By February 7, the glass had vanished from the firm’s plans. Developers instead proposed a brick infill that would look more like a distinct, additional building on top of the Corcoran Building—an attempt to make the renovations more in tune with the colloquial design of Harvard Square. (In a December meeting, the commission had approved the idea of an infill in principle, but said the design needed to be refined. The shift to brick from glass is Regency’s attempt to satisfy that request.)
Among several other changes, Regency has trimmed down a proposed fifth-floor penthouse on the top of the infill so it would not appear so prominently from certain vantage points on the street.
Still, even with physical amendments, the cultural and architectural affront seems to remain in the eyes of many who attended both the official and unofficial February meetings.
At the first meeting, a Regency representative inadvertently used a term that would come back to haunt him, saying the penthouse addition would likely house a “celebrity chef.” Commenters said they felt Harvard Square did not need nationally recognized celebrity chefs, and later, at the Cambridge Historic Commission meeting, an audience member would interject, “for the celebrity chefs,” when the project architect took a brief pause during his presentation of the penthouse adjustment.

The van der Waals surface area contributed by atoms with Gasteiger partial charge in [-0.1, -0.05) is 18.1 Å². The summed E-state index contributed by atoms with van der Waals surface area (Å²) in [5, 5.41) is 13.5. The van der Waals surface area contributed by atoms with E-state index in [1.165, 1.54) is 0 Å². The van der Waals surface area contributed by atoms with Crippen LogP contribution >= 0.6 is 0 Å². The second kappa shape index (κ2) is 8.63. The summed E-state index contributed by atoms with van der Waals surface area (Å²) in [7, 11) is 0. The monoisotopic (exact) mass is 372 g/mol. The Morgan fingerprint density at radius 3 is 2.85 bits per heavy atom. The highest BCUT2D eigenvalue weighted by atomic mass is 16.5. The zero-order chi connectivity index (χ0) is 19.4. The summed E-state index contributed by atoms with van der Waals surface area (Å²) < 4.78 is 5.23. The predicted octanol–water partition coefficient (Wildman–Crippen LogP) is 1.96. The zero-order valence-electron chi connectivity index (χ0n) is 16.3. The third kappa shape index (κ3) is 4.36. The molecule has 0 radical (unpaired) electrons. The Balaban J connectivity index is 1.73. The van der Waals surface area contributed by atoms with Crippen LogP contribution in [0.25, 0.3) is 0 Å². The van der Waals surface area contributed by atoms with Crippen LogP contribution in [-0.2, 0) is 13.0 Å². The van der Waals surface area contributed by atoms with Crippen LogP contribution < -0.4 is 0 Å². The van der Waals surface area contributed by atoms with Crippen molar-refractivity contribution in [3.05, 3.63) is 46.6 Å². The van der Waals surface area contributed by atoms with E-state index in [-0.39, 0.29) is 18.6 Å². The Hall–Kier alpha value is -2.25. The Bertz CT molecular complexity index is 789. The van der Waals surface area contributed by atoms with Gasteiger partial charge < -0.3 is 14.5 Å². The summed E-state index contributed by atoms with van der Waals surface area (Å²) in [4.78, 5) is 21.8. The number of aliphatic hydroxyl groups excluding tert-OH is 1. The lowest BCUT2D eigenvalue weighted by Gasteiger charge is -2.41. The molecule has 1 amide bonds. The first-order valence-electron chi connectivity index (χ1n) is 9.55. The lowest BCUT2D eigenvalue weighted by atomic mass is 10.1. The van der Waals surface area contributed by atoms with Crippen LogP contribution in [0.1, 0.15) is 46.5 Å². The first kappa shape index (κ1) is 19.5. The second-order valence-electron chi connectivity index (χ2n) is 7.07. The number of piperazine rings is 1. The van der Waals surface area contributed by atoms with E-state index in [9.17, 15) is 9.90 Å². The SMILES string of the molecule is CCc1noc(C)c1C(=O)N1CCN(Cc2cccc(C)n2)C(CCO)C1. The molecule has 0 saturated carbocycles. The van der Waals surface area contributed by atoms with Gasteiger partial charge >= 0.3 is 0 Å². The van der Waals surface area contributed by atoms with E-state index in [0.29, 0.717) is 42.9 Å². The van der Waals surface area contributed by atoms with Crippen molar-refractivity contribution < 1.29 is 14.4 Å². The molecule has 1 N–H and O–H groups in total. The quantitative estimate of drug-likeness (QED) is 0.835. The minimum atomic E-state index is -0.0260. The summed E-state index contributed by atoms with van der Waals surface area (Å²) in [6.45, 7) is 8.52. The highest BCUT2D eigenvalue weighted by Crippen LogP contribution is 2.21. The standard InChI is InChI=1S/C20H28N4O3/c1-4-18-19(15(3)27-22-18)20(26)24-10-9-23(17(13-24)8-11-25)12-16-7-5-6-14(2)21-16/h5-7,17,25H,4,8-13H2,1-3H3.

There were a few icy moments at both meetings. At one point on February 6, a snowball splattered against the window looking into the meeting room, seemingly hurled by someone who left early. But it wasn’t all contentious. The attorney representing Regency, James Rafferty, thanked an audience member for his suggestions and questions throughout the process. At the February 16 Historic Commission meeting, a dissenter even complemented developers on their ability to adjust the plans so much. During hearing breaks, numerous residents—even those who had accused the firm of degrading the culture of their square—chatted with Regency representatives.